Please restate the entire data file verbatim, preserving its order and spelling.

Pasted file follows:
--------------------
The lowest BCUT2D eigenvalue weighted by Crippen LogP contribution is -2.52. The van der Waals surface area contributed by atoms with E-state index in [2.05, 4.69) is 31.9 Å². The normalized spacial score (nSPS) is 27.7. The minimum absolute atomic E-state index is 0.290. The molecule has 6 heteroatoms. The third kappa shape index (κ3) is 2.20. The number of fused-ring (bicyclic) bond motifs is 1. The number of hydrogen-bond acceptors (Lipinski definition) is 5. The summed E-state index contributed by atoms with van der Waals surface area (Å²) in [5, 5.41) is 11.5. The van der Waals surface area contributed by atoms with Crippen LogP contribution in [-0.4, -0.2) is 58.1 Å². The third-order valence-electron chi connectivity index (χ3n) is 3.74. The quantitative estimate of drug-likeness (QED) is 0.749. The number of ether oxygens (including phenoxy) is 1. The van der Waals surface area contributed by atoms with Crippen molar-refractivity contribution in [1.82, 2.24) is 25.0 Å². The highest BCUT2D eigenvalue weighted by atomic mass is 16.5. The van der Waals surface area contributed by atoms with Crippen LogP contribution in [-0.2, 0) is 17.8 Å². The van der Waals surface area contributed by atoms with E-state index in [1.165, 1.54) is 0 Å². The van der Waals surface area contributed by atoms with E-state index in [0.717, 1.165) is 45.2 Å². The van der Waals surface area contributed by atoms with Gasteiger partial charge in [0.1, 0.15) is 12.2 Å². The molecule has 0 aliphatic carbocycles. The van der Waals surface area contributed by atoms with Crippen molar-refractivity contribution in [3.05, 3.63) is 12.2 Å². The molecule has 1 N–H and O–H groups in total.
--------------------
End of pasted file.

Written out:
The lowest BCUT2D eigenvalue weighted by Crippen LogP contribution is -2.52. The van der Waals surface area contributed by atoms with E-state index in [2.05, 4.69) is 31.9 Å². The normalized spacial score (nSPS) is 27.7. The minimum absolute atomic E-state index is 0.290. The molecule has 6 heteroatoms. The third kappa shape index (κ3) is 2.20. The number of fused-ring (bicyclic) bond motifs is 1. The number of hydrogen-bond acceptors (Lipinski definition) is 5. The summed E-state index contributed by atoms with van der Waals surface area (Å²) in [5, 5.41) is 11.5. The van der Waals surface area contributed by atoms with Crippen LogP contribution in [-0.4, -0.2) is 58.1 Å². The third-order valence-electron chi connectivity index (χ3n) is 3.74. The quantitative estimate of drug-likeness (QED) is 0.749. The number of ether oxygens (including phenoxy) is 1. The van der Waals surface area contributed by atoms with Crippen molar-refractivity contribution in [1.82, 2.24) is 25.0 Å². The highest BCUT2D eigenvalue weighted by atomic mass is 16.5. The van der Waals surface area contributed by atoms with Crippen LogP contribution in [-0.2, 0) is 17.8 Å². The van der Waals surface area contributed by atoms with E-state index in [1.165, 1.54) is 0 Å². The van der Waals surface area contributed by atoms with E-state index in [0.717, 1.165) is 45.2 Å². The van der Waals surface area contributed by atoms with Gasteiger partial charge in [0.1, 0.15) is 12.2 Å². The molecule has 0 aliphatic carbocycles. The van der Waals surface area contributed by atoms with Crippen molar-refractivity contribution in [3.05, 3.63) is 12.2 Å². The molecule has 1 N–H and O–H groups in total.